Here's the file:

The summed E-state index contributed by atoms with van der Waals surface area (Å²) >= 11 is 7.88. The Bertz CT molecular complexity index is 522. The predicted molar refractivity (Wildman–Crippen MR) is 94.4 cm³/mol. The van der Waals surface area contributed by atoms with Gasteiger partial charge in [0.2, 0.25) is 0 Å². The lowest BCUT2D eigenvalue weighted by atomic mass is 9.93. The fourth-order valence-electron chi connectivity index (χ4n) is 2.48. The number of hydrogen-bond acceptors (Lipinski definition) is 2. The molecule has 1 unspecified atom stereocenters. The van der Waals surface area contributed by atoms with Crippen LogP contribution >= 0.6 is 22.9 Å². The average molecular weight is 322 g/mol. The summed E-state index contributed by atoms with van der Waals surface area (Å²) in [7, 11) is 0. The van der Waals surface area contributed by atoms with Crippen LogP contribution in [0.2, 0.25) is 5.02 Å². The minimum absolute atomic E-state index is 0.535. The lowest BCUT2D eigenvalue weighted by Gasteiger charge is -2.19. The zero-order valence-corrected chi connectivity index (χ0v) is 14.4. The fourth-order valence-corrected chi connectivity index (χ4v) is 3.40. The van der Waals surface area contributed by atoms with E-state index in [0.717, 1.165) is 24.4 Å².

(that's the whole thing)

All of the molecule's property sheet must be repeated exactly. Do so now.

The summed E-state index contributed by atoms with van der Waals surface area (Å²) >= 11 is 7.88. The Bertz CT molecular complexity index is 522. The predicted molar refractivity (Wildman–Crippen MR) is 94.4 cm³/mol. The van der Waals surface area contributed by atoms with Gasteiger partial charge in [0.2, 0.25) is 0 Å². The lowest BCUT2D eigenvalue weighted by atomic mass is 9.93. The fourth-order valence-electron chi connectivity index (χ4n) is 2.48. The number of hydrogen-bond acceptors (Lipinski definition) is 2. The molecule has 1 unspecified atom stereocenters. The van der Waals surface area contributed by atoms with Crippen LogP contribution >= 0.6 is 22.9 Å². The average molecular weight is 322 g/mol. The summed E-state index contributed by atoms with van der Waals surface area (Å²) in [7, 11) is 0. The van der Waals surface area contributed by atoms with Crippen LogP contribution in [0.2, 0.25) is 5.02 Å². The minimum absolute atomic E-state index is 0.535. The lowest BCUT2D eigenvalue weighted by Gasteiger charge is -2.19. The zero-order valence-corrected chi connectivity index (χ0v) is 14.4. The fourth-order valence-corrected chi connectivity index (χ4v) is 3.40. The van der Waals surface area contributed by atoms with E-state index in [0.717, 1.165) is 24.4 Å².